Tyler Mitchell, photographer and filmmaker
This month is getting tiring. And I don't mean that to be dark. I'm just being real. When am I gonna stop being apologized to? When are we gonna get featured in mainstream forms of media year round? Not just when programming for black artists is convenient or 'makes sense' for your agenda? When is Kerry James Marshall going to get a section in my modern art history textbook? When are we gonna stop being only called black artists? When are we gonna be called artists? When are we gonna be people year round? When are we no longer going to be killed off? I don't need a Black History Month to celebrate my legacy. Black people, we already have a legacy. It's whether this world is going to accept that fact or not.
Phoebe Collings-James, artist and model
I feel pessimistic; each year that goes by that we still need a BHM, is another year that the world has not woken up to the fact that Black History is White History. It is the History of the world as we know it. The race divide was an invention of white supremacists to give erroneous reason to the massacre and subjugation of peoples we now call black. So it is not an uplifting moment for me to think about the black people who inspire me, because BHM makes me remember, as if I need reminding, just how mad and resentful I am. For my family and friends who work in schools, as writers, or in healthcare it is often the one month they get to have a voice without fear of being ostracized within white institutions that practice systematically, white liberal and class-based silencing.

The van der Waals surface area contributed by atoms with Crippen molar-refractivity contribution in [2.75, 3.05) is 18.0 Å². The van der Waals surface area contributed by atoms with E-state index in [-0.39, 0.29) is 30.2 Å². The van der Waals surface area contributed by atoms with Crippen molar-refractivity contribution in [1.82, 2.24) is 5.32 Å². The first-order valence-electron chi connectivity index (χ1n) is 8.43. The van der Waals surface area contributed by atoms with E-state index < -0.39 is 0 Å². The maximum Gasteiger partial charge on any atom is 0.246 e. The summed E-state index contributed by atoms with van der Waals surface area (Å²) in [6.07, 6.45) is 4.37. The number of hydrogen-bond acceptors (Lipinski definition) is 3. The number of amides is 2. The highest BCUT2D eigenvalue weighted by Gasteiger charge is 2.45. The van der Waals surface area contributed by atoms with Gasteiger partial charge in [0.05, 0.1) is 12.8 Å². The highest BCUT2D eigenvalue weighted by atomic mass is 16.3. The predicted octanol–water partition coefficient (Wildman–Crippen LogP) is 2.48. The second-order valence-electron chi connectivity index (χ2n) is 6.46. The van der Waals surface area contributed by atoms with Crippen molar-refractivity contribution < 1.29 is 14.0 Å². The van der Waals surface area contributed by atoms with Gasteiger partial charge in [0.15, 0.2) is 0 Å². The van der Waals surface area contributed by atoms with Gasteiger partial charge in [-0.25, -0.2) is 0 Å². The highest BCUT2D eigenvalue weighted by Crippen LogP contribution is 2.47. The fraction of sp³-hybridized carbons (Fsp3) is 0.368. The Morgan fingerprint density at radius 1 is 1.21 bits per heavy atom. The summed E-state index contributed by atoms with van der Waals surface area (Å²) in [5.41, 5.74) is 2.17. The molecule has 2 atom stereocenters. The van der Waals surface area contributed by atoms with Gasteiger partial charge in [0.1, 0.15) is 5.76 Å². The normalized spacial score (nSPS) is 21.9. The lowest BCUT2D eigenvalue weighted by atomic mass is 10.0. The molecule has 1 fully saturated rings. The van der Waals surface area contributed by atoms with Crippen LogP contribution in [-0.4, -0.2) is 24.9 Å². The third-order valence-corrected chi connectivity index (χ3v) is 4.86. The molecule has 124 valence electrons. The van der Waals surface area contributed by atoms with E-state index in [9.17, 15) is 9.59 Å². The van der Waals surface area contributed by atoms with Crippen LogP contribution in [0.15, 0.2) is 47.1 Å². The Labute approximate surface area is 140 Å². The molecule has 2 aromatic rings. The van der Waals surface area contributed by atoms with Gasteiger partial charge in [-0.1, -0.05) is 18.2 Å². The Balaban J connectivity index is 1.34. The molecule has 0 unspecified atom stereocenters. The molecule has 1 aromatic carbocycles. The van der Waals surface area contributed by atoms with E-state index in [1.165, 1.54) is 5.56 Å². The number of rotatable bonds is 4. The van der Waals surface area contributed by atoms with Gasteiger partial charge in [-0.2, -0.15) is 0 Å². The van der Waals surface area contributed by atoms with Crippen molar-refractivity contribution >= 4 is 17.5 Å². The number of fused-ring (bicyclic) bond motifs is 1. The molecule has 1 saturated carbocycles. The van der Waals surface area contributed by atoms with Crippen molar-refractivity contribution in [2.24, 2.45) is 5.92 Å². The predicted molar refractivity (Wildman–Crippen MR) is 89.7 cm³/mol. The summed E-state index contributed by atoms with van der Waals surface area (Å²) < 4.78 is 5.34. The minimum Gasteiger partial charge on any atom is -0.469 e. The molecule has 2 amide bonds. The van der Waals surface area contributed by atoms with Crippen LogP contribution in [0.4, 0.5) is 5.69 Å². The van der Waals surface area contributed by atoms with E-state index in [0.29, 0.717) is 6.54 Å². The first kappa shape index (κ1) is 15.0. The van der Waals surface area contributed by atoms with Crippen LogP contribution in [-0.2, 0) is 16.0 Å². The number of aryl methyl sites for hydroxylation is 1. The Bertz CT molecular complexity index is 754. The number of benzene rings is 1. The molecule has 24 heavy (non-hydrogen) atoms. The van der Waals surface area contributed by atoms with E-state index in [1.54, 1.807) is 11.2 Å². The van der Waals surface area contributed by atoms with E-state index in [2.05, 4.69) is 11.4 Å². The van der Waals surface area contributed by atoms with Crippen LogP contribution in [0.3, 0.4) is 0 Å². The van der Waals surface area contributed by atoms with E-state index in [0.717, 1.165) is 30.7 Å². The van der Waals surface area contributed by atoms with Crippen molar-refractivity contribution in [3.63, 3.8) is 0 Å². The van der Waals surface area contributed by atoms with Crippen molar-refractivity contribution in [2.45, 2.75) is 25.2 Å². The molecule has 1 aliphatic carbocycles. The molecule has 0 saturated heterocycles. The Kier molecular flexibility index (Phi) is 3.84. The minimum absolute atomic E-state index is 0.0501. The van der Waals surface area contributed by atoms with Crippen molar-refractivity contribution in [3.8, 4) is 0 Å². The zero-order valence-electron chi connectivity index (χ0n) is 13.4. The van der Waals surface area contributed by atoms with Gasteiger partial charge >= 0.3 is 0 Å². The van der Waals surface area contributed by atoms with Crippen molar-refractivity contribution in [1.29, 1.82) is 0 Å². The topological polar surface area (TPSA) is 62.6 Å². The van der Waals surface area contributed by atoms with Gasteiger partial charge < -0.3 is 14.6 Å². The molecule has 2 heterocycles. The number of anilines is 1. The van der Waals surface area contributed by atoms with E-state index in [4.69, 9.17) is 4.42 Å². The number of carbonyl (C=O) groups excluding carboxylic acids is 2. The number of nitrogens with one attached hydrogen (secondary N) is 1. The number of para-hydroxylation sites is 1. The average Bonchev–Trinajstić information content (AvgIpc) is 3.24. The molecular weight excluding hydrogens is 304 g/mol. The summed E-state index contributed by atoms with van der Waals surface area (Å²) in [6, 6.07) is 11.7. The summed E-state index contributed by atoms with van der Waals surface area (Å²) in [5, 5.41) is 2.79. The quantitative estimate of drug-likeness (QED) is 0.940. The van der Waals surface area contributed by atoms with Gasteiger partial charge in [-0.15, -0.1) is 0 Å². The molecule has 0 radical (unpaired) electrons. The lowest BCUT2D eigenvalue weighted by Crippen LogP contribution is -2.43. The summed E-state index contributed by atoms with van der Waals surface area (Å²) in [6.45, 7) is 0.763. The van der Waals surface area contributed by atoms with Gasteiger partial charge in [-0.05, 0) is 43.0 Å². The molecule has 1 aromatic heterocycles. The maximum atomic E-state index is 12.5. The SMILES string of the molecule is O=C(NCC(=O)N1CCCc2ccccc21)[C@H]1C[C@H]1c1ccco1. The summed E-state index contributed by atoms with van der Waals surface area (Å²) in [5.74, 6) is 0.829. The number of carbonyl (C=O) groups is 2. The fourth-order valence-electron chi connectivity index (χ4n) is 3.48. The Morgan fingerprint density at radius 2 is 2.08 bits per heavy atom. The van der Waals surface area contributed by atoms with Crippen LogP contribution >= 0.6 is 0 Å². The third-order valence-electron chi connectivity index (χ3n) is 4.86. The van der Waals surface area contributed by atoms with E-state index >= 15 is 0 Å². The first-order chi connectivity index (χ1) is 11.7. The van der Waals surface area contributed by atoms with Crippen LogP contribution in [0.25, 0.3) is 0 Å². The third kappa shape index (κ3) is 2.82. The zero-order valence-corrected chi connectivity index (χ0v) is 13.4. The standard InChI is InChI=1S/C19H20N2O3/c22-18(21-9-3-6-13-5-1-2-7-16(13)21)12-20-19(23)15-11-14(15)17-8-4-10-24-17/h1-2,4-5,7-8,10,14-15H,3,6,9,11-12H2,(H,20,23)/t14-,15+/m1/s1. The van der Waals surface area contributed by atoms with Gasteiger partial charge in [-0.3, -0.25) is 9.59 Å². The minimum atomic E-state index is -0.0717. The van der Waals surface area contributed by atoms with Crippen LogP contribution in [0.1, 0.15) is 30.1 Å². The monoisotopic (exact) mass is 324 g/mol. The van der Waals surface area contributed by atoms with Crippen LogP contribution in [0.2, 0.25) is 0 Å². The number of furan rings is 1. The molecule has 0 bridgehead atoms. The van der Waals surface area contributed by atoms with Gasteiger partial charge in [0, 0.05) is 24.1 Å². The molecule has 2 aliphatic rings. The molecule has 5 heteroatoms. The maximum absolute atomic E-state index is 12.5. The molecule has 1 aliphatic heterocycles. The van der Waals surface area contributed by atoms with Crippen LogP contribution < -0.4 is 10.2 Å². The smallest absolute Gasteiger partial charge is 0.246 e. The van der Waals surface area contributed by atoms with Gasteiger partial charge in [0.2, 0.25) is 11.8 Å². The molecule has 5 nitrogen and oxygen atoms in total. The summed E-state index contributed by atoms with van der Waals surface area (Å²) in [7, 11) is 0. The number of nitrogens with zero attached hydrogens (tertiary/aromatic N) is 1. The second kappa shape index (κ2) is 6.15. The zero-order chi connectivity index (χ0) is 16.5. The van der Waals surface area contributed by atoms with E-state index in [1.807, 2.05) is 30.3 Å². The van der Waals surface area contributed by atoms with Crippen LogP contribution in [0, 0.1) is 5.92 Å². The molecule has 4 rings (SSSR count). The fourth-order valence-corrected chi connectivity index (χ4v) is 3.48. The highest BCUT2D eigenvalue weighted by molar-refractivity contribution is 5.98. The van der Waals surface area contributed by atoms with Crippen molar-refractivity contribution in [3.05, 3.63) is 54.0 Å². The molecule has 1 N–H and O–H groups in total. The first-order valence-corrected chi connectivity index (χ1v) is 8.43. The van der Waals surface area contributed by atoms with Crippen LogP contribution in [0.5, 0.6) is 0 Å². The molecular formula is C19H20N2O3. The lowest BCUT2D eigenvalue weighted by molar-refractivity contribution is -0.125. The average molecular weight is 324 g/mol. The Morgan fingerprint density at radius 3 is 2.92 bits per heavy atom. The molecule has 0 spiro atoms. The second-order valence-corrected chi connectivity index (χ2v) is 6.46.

Emmanuel Olunkwa, writer and photographer
Black History Month for me — and for my peers — is about self-preservation and self-awareness. In light of Mr. Trump's inauguration, the legislature that he and his various committees have begun to enact has put pressure on many people who have been complacent over the last few months and years, when the race between Donald Trump and Hillary Clinton and politics itself had become a spectacle. I am wary of the recent participation and protests because they all seem to be a reaction to something that has long been in the works and could have been addressed long before November 8, 2016. With recent historic reworkings — Trump's election, the cabinet nominations and confirmations — the world feels very different. I have heard people say that we have gone back fifty or sixty years or so, and I feel that this response is a bit naive. None of these issues seem new. Control over women's bodies has always been up for debate. People of color have always been left to their own devices to fight against stereotypes and violence. History works by repeating itself — never linear, it loops all while tricking us into perceiving progress.